But there was a telling notation on page 13.

"When Minnesota State Highway 23 was constructed through Fond du Lac," the survey read, "several shallow graves were exposed."

It was not news to Dupuis, who noted multiple cemetery disturbances throughout the history of the Fond du Lac neighborhood - some even before construction began in the 1920s on the 344-mile Highway 23.

"In 1870, carrying out Manifest Destiny, they began construction of a railroad going from there to the West Coast," Dupuis said. "They unearthed hundreds of graves from that spot. In 1939, they probably uncovered 30 (more) burials. I don't know what they did with those bodies."

But the survey commissioned by the city in 2015 - one outlining much of the sensitive and historic nature of the Fond du Lac neighborhood - never made it into MnDOT hands prior to the start of its project in May 2017, the agency confirmed.

The projects are within a few hundred feet of one another. The park is at the end of the block-long 133rd Avenue West, which terminates at the river on one end and intersects with Highway 23 at the other.

When the News Tribune asked about the study on Monday, MnDOT spokesperson Stephanie Christensen, who has been assigned to ongoing burial recovery work at the site, addressed the issue.

"MnDOT had an impact process in place that we followed for the original project on the Mission Creek Bridge," she said. "However, there were gaps in that process that changed the way we will handle projects going forward."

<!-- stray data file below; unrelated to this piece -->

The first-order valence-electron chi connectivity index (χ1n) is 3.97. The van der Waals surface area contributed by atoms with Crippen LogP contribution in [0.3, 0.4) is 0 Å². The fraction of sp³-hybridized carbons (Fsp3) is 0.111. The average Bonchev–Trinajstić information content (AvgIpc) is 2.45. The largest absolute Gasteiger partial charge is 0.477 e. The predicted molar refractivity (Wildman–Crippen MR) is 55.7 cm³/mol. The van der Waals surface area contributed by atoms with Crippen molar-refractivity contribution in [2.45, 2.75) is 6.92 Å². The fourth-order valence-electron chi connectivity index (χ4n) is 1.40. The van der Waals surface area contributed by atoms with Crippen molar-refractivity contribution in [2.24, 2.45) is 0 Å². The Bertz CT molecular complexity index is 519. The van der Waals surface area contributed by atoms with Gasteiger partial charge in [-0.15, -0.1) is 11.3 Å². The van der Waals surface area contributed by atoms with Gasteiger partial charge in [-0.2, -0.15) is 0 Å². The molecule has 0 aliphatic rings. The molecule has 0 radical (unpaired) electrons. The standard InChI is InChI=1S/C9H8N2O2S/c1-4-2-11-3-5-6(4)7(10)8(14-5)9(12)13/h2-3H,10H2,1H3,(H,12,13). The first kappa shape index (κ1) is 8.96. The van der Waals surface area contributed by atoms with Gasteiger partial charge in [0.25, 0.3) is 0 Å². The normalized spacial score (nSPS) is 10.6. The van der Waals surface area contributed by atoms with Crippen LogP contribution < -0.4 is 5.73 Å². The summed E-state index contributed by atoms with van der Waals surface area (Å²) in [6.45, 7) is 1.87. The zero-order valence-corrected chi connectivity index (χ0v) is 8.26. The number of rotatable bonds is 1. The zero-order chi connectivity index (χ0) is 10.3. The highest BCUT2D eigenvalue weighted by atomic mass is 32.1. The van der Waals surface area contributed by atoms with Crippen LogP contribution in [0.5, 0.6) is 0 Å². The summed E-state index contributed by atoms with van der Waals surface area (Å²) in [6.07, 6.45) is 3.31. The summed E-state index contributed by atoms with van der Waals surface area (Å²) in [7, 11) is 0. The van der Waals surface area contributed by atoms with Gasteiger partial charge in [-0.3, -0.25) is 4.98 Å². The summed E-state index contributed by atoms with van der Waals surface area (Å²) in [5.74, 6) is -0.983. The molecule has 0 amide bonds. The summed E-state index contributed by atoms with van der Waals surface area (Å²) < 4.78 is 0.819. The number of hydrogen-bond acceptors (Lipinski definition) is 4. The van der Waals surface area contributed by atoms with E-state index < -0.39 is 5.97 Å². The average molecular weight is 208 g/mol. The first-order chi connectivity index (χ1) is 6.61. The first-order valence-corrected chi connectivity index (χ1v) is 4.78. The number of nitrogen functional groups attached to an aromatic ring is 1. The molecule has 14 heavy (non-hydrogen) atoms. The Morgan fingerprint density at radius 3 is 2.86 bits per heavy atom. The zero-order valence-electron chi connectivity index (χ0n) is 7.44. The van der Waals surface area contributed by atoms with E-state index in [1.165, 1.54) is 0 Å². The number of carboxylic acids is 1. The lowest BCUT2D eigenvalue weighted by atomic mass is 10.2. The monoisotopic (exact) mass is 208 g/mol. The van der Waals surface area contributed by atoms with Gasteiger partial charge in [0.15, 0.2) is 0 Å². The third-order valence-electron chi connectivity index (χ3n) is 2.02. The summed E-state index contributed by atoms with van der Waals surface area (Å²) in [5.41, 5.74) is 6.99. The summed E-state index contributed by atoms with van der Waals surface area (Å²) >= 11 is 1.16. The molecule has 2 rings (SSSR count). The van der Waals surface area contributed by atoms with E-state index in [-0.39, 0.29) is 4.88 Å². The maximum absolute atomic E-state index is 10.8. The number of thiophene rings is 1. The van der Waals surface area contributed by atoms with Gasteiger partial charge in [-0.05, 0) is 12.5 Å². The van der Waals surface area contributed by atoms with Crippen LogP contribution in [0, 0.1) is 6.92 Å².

It's nothing new, in the silos of government, for one hand to not know what the other hand is doing. But how two projects so closely hewed to a historic neighborhood missed one another seems confounding.

"MnDOT has taken full responsibility that they did not do that work initially," Christensen said. "There's a lot of regret on MnDOT's part that we didn't delve further into that. It's been a good learning opportunity, because going forward we don't ever want to do that again."

Dupuis addressed MnDOT's continued responsibility for the latest incident.

"They've done what they can to accommodate the recovery," Dupuis said. "Everybody we're working with from MnDOT has been very sad that it happened."

For the city's part, work on Historical Park is far enough into the future as to not yet be scheduled. There are matching grant funds which need to be pursued, as well as a final plan for what park improvements will ultimately look like, Luokkala said.

"We're very much aware that this area is culturally significant," she said.

As far as MnDOT is concerned, the appearance of an archaeological survey which could have helped it avoid a dark chapter serves as another stinging reminder.

"The original project has been canceled," Christensen said. "It's no longer feasible that we can complete that project. We will have to begin again, but not until we complete burial recovery efforts."

There is no timeline for recovery efforts, but Christensen called progress good and a summer finish within the realm of possibility. After that sensitive work concludes, she said the slope in the cemetery area will be stabilized and boundaries of the cemetery will need to be delineated. Only then will project planning and the construction process begin anew.

"The project will remain on hold indefinitely so cemetery recovery and restoration efforts can be completed," Christensen said. "Once recovery and restoration efforts have been completed we will restart the project development process to address the Mission Creek Bridge."